The next constellation along the ecliptic is a challenge for the backyard observer, but also one of the most rewarding parts of the night sky. In fact, it holds nothing less that the heart of our galaxy.
Remember the Arrow, Sagitta, from the Summer Triangle, and you will not be surprised to learn that Sagittarius is an Archer. The constellation is also traditionally represented as a centaur, the head and torso of a man attached to the body of a horse. Do not call this constellation THE Centaur, though. That honor belongs to Centaurus, a southern constellation only partially visible from northern latitudes.
If that isn't complicated enough, consider that Centaurus and Sagittarius are both identified with the mythological centaur Chiron. Unlike his testosterone-dominant comrades, Chiron was a sensitive new-age centaur, kind and wise, so it seems unlikely that this arrow-wielding hunter is an appropriate representation of him. To get around this problem, some ancients suggested that Chiron created Sagittarius (in his own image, apparently) to guide Jason on the good ship Argo.
That's all academic, though. These days, even serious astronomers identify Sagittarius by looking for an asterism shaped like a teapot, just to the left of the stinger of Scorpius. Between dusk and midnight, Sagittarius moves from the southeast to the south. The entire teapot lies below the ecliptic, which is already near is lowest point for the year, and while the stars are not faint, they are not especially bright, either. Trees or sky glow from city lights will completely obliterate them. You will need a clear southern view in a dark location to fully appreciate the teapot.
Once you have found that dark, clear location, though, the beauty of Sagittarius becomes apparent. The Milky Way is wide and bright here, completely encompassing the teapot and reaching almost to Antares in Scorpius. Sometimes it is described as "steam rising from the teapot." That steam continues overhead, through the Summer Triangle and on to the northern horizon. A quick sweep with binoculars will show that the Milky Way, and particularly the Sagittarius region, is packed with stars. Indeed it is, for just above the teapot's spout is the center of our galaxy.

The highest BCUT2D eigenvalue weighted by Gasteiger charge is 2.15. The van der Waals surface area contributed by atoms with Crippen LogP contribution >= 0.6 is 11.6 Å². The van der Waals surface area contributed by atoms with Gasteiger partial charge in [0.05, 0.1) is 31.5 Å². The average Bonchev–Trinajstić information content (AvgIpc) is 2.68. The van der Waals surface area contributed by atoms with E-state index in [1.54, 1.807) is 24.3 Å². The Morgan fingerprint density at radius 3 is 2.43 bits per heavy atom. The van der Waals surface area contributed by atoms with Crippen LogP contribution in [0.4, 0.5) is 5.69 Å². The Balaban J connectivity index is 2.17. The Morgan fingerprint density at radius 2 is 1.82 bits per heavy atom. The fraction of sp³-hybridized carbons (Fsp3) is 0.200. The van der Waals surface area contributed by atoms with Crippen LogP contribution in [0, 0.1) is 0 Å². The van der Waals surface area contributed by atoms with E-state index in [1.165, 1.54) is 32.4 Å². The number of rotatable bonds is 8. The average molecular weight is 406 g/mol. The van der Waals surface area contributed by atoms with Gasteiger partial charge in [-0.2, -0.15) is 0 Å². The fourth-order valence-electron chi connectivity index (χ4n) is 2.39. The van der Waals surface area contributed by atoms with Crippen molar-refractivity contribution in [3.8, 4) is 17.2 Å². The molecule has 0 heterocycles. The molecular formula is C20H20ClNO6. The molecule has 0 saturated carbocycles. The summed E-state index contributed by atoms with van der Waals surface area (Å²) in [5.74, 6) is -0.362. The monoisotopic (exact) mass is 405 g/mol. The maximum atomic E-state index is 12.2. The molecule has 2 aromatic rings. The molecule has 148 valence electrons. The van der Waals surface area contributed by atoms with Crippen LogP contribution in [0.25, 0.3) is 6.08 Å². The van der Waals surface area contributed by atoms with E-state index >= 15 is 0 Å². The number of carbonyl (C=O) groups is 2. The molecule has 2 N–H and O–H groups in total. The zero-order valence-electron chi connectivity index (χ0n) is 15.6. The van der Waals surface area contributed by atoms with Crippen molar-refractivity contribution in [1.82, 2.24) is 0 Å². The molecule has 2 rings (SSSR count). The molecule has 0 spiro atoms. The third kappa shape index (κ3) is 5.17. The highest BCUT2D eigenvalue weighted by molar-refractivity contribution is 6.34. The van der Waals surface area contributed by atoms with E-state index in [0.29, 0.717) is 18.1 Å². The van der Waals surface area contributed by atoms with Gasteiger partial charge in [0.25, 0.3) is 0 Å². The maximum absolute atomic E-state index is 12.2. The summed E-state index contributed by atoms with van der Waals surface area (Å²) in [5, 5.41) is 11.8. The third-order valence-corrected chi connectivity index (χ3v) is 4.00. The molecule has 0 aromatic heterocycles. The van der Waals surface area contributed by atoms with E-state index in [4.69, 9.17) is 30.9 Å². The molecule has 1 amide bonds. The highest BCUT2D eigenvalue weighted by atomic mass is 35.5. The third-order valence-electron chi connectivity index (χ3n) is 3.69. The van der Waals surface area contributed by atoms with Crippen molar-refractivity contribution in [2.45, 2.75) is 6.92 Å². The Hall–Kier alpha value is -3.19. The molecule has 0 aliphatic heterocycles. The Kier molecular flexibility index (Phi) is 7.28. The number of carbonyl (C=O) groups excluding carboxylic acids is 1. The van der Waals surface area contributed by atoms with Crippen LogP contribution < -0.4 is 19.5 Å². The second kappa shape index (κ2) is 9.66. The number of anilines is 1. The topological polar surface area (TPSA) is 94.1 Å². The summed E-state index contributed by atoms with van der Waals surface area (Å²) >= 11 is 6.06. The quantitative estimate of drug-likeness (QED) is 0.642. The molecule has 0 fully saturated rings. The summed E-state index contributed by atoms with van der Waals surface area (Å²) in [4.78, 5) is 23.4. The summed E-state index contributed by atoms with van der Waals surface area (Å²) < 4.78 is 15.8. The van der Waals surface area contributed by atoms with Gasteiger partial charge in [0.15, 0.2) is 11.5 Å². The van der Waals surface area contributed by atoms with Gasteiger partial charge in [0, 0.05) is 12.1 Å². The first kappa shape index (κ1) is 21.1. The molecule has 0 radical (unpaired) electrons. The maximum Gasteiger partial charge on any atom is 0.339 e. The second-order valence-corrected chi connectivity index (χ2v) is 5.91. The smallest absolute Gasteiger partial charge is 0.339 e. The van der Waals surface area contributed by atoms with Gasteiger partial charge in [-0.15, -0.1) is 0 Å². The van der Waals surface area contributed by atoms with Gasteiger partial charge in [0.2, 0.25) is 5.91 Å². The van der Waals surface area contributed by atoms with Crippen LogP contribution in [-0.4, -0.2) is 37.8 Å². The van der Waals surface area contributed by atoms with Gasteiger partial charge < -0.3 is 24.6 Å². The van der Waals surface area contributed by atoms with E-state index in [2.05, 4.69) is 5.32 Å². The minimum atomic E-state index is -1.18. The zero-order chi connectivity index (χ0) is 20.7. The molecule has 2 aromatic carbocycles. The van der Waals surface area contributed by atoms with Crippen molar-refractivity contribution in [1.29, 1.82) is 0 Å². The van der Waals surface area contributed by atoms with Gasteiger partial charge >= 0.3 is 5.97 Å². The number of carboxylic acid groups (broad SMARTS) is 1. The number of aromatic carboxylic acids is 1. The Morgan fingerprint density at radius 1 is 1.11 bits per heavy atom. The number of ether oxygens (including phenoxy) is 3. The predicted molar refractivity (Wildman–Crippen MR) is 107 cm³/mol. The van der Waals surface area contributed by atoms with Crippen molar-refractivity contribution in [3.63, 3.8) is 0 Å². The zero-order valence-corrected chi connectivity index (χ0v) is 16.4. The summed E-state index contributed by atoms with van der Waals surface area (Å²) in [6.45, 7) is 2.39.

This dense area is full of not just stars, but also star clusters and nebulae. When French comet hunter Charles Messier built his list of "Things that are NOT comets" in the 1700s, he spent a lot of time documenting the fuzzy bits in Sagittarius. 15 of the 109 Messier objects are in Sagittarius, and several of them are visible with binoculars. Some of the easier objects to find are M6 and M7, two star clusters midway between Scorpius and Sagittarius; M8 (Lagoon Nebula) and M20 (Trifid Nebula), up from the teapot's spout and close enough to see both in the field of view of standard binoculars; and M22, a globular cluster above the handle.
You may have to take a road trip to see Sagittarius and the Milky Way, but this is the perfect time to do it. The Moon is at third quarter on Monday. The waning crescent moon is smaller and rises later each morning, until new moon on July 29. Starting about Wednesday, the slender moon plus the Milky Way's position in the sky mean that the next week and a half will be the best Milky Way viewing opportunity of the year. Prime viewing time is from about 10:30 PM until 1:00 AM.
As long as you are at that dark location, look for Mars rising in the east-southeast shortly after twilight. Or, if you are more of an early riser, Mars will be shining brightly in the south before sunrise.
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